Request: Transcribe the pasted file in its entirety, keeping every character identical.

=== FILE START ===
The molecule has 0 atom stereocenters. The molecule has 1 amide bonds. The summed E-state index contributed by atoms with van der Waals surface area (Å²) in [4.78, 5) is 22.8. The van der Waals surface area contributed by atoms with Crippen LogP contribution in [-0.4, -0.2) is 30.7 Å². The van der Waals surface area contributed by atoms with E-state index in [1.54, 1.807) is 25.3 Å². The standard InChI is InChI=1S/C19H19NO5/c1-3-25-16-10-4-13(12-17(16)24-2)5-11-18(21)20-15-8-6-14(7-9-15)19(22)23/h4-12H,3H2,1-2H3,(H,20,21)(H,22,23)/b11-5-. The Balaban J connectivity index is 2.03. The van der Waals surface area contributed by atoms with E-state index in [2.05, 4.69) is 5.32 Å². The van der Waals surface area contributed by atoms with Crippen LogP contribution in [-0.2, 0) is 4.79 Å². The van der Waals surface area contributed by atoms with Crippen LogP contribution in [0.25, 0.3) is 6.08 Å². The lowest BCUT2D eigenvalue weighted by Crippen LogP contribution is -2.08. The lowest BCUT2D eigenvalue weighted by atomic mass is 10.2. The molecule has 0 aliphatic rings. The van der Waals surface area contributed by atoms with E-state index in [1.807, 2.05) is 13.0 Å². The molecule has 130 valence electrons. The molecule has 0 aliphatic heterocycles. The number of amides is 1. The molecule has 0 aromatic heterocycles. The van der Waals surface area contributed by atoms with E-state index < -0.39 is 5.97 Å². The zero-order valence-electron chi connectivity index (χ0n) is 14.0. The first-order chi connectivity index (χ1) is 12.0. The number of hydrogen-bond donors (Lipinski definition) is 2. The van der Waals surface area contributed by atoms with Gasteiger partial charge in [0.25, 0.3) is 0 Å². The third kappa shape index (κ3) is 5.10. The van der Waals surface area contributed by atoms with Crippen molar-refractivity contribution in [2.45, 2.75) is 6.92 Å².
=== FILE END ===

The molecule has 0 atom stereocenters. The molecule has 1 amide bonds. The summed E-state index contributed by atoms with van der Waals surface area (Å²) in [4.78, 5) is 22.8. The van der Waals surface area contributed by atoms with Crippen LogP contribution in [-0.4, -0.2) is 30.7 Å². The van der Waals surface area contributed by atoms with E-state index in [1.54, 1.807) is 25.3 Å². The standard InChI is InChI=1S/C19H19NO5/c1-3-25-16-10-4-13(12-17(16)24-2)5-11-18(21)20-15-8-6-14(7-9-15)19(22)23/h4-12H,3H2,1-2H3,(H,20,21)(H,22,23)/b11-5-. The Balaban J connectivity index is 2.03. The van der Waals surface area contributed by atoms with E-state index in [2.05, 4.69) is 5.32 Å². The van der Waals surface area contributed by atoms with Crippen LogP contribution in [-0.2, 0) is 4.79 Å². The van der Waals surface area contributed by atoms with Crippen LogP contribution in [0.25, 0.3) is 6.08 Å². The lowest BCUT2D eigenvalue weighted by Crippen LogP contribution is -2.08. The lowest BCUT2D eigenvalue weighted by atomic mass is 10.2. The molecule has 0 aliphatic rings. The van der Waals surface area contributed by atoms with E-state index in [1.807, 2.05) is 13.0 Å². The molecule has 130 valence electrons. The molecule has 0 aliphatic heterocycles. The number of amides is 1. The molecule has 0 aromatic heterocycles. The van der Waals surface area contributed by atoms with E-state index < -0.39 is 5.97 Å². The zero-order valence-electron chi connectivity index (χ0n) is 14.0. The first-order chi connectivity index (χ1) is 12.0. The number of hydrogen-bond donors (Lipinski definition) is 2. The van der Waals surface area contributed by atoms with Gasteiger partial charge in [0.25, 0.3) is 0 Å². The third kappa shape index (κ3) is 5.10. The van der Waals surface area contributed by atoms with Crippen molar-refractivity contribution in [2.45, 2.75) is 6.92 Å².